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Published: September 30, 2008

 
 

Change Management: Who’s in Charge?

Managing this continual change will become a key competency of leaders at all levels within the organization and will be supported and enabled by HR systems and structures that adapt easily to shifting transformation program objectives. We see this change leadership capability evolving along three fundamental dimensions:

1. Leading the change. Although people are assumed to be rational creatures, generally speaking, significant change brings out the emotional side in most of us. Part of navigating change successfully is responding sensitively to these emotional reactions. Senior executives play an important role here and need to understand more clearly how essential it is to lead the change. But our experience indicates that this responsibility falls most heavily on the shoulders of line and middle managers, who are, for the most part, ill-prepared to deal with employees’ nonrational responses to change. As a result, resistance often grows unchecked, and cynicism spreads.

To handle people’s concerns in a sensitive (hence effective) manner and therefore deliver the required commitment, organizations must embed a change leadership capability that inculcates new skills, tools, behaviors, and ways of working throughout the organization, but especially among line and middle management. These individuals are the role models who will, in turn, inspire the rest of the organization to embrace and execute the transformation. Forward-thinking organizations are already building management training programs specifically geared to encouraging the development of change management skills and capabilities.

2. Engaging the organization. Transforming an organization — whether through cost reduction or innovation — requires commitment and engagement at every level, starting at the very top of the organization. The secret to successful change leadership is the ability to have the organization embrace on an ongoing basis the vision of a desired future state. Employees should be motivated and willing to adopt new ways of working at any time. This capability is not just fundamental to the success of transformation initiatives, it is central to effective leadership in today’s ever-shifting global business environment.

To truly engage the entire organization, leaders and managers need to get hands-on with their teams. They need to not only model desired new behaviors and ways of working, but also find the time to actively coach subordinates to establish their buy-in and commitment. It is no longer enough to expect people to accept new behaviors; executives need to lead people in defining those behaviors and motivate them to adopt them, while tackling inappropriate ways of working. This process is all the more powerful in organizations where staff already respects and values management’s capabilities, and where executives have a change management tool kit in place to engage, influence, and motivate their teams.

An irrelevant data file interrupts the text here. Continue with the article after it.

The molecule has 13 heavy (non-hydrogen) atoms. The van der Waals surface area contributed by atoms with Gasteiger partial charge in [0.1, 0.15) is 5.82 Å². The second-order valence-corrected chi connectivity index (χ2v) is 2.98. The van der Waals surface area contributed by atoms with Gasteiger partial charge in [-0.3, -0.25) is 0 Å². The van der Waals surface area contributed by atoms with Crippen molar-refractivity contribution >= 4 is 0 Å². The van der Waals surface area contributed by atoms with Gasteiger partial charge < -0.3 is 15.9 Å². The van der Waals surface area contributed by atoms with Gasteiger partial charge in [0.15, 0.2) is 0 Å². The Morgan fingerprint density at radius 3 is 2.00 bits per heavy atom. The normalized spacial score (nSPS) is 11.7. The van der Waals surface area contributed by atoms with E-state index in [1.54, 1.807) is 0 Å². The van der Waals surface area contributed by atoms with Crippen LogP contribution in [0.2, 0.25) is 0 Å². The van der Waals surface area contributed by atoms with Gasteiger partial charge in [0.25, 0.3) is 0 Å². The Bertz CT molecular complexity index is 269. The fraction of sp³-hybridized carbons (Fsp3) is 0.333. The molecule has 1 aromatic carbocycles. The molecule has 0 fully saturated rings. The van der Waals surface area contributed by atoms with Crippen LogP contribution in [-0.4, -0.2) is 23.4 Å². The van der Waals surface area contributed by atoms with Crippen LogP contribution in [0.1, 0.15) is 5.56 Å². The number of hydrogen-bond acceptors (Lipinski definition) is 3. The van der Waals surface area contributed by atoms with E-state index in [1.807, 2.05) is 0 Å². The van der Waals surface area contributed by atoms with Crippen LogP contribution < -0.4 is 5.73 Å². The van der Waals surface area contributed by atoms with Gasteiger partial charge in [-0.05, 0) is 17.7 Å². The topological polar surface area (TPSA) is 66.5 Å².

3. Establishing appropriate HR systems and structures. Organizations can support the changes being made at the individual level in terms of training and development by building HR systems and structures — for example, clear descriptions of roles, key work objectives, and an appropriate compensation plan — that reinforce the development of an embedded transformation leadership capability. Recruitment processes should ensure that future hires not only fill critical skills gaps in the new operating model, but also demonstrate an aptitude for adapting to and absorbing change. Reward and recognition systems should motivate people to engage in desired change leadership behaviors at all times. Employment contracts, performance appraisals, and sales incentives should all be tailored to encourage the development and retention of managers capable of delivering change.

There is no question that transformation programs today are more successful than they have been in the past, and that this improvement is directly attributable to the increased focus on the people side of change. The more organizations focus on and value these three critical dimensions of change leadership — leading the change, engaging the organization, and establishing appropriate HR systems and structures — the more effective and prosperous they will be in the Darwinian business environment of the 21st century.

 
 
 
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Resources

  1. DeAnne Aguirre, Louisa Finn, and Ashley Harshak, “Ready, Willing, and Engaged: A Practical Guide for Sponsors of Change” (PDF), Booz & Company white paper, September 2007: Identifies the eight levers that engage people at all levels in the organization to assist in a transformation, whether on a large or small scale.
  2. DeAnne Aguirre, Christopher Hannegan, and Gary Neilson, “Navigating the Network: Communications That Create Lasting Change in Today’s Dynamic World” (PDF), Booz & Company white paper, August 2007: Companies facing the prospect of radical change often succeed in engineering the business aspect of the change, but fall short in genuinely engaging key stakeholders in understanding and embracing the change.
  3. Richard Rawlinson, Christopher Hannegan, Ashley Harshak, and David Suarez, “Change Management Graduates to the Boardroom: From Afterthought to Prerequisite” (PDF), Booz & Company white paper, June 2008: Results of the Booz & Company survey on change management (mentioned in this article) of 350 senior executives who have led major transformation initiatives at large organizations worldwide.
 
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